Get to the meat of Washington's beef industry with some facts, figures and quick information.
Although the beef industry is widely recognized as an important agricultural commodity, few studies exist evaluating its economic importance. The 2014 Economic Contribution Analysis of the Washington Beef Industry, research conducted by Dr. Shannon Nieburgs of Washington State University, quantifies the impact of beef production on the Washington state economy. Major study findings include:
Washington's beef community supports other agricultural commodities such as potato and hay growers. Cattle feeders use byproducts from potato processing that would otherwise present a waste challenge. Lower value hay that is not suitable to horse and dairy feeding can be fed to beef cattle, providing a marketing outlet for local hay.
Washington's beef community directly supplies about 4,300 local jobs. Because farms and ranches need supplies and services from local companies, and their owners and employees are all local, the total employment resulting from the industry is 13,933 jobs. The beef processing sector (slaughterhouses in Washington) directly employs the most people, with 2,800 jobs. The average labor income for beef processing is $44,500. The average income across all sectors is $76,000.
Pen riders check cattle health each day at the feedyard on horseback. These employees monitor thousands of cattle each day. Inexperienced pen riders are matched up with an experienced rider, to be trained and gain experience reading the signs of sick and healthy cattle. Employee retention at the feedyard is a key to managing cattle health effectively and efficiently.
There are over 9,000 ranches in Washington. On average, these families have been operating their ranches for 47 year, some for over 100 years. Ranches in Washington are diverse in size and can be found in all 39 counties. Of the approximately 9,000 ranches and farms, about 6,000 have only ten head of cattle. Only 45 ranches have over 500 head, but represent about 63% of the beef cattle inventory.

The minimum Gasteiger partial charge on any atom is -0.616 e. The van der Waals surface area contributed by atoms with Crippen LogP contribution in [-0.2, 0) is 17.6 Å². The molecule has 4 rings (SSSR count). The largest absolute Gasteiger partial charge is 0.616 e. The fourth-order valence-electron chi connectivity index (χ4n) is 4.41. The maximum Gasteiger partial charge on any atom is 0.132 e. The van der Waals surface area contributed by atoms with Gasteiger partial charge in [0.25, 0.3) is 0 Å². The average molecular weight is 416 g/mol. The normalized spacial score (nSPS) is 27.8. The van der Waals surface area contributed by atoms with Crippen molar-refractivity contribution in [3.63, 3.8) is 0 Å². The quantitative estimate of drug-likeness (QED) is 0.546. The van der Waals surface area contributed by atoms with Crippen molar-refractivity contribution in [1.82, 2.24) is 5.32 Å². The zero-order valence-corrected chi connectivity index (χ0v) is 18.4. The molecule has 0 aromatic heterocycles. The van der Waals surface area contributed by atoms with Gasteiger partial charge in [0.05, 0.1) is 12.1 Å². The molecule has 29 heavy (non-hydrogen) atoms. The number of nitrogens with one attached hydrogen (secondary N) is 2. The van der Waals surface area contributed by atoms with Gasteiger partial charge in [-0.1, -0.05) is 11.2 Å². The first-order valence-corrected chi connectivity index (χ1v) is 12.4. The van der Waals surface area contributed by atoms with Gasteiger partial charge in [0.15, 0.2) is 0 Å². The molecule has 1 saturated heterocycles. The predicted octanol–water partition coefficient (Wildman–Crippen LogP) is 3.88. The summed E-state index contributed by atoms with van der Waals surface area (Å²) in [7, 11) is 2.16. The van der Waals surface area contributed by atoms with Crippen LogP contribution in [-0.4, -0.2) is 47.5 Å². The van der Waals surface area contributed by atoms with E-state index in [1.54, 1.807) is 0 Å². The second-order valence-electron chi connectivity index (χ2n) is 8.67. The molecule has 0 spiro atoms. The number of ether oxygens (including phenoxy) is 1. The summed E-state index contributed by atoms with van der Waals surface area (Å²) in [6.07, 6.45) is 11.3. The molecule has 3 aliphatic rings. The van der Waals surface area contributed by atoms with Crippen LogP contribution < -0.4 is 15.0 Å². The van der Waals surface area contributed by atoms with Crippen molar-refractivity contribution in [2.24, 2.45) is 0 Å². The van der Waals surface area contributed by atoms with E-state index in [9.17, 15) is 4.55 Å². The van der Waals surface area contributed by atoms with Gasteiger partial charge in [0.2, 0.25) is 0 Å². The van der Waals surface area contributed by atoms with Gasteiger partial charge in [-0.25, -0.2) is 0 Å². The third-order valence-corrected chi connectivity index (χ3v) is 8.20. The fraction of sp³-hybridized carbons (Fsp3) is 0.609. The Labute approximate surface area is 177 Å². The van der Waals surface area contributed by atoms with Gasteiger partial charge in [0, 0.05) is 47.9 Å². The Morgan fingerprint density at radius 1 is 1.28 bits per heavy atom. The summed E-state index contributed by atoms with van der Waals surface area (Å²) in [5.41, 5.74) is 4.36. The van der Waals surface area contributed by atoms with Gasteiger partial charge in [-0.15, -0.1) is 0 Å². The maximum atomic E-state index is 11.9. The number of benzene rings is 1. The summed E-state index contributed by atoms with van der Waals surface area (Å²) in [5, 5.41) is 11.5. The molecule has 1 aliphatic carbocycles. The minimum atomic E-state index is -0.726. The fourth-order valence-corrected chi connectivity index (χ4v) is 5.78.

Washington’s beef cow inventory peaked in 1984 at 436,000 cows and has declined to 209,000 cows in 2014. Washington’s beef herd has declined at a much higher rate than the rest of the country. While the U.S. beef herd has declined by 26% since the 1980's, Washington's beef cattle herd has reduced by about half.
There are 20-30 cattle feedyards in Washington. The dry, mild environment of southeastern Washington, and the close proximity to agricultural byproducts and crops make it a great location for cattle feeding.
The number of cattle feedyards has decreased, while the size of the farms has increased to gain efficiency and economies of scale. The larger feedyards are located in close proximity to the two major beef slaughter facilities in Washington. Cattle do not have to be transported far from the feedyard to slaughter, which improves animal welfare and beef quality by limiting stress.
Washington's cattle feeding sector ranks 14th in the nation in size, at about 210,000 head on feed any given year. This is substantially lower than the top 3 feeding states, that can feed over 2 million head at one time.
In Washington, the benefit of being a diverse agricultural producer is obvious for cattle feeders. We grow it all from hay to apples, grapes to grains. And cattle upcycle those plants into high quality protein.
There are two significant beef slaughter facilities in Washington, Agri Beef's Washington Beef packing plant in Toppenish, WA and Tyson Foods Inc. packing plant in Wallula, WA. There are a few smaller facilities that slaughter cull cows (beef and dairy cows that have reached the end of breeding or milking productivity), and a few cooperative-founded mobile and fixed location slaughter facilities.
Having packing plants in Washington provides opportunities to keep cattle, and dollars in our state from pasture to plate. The next closest plant on the west is located in Utah.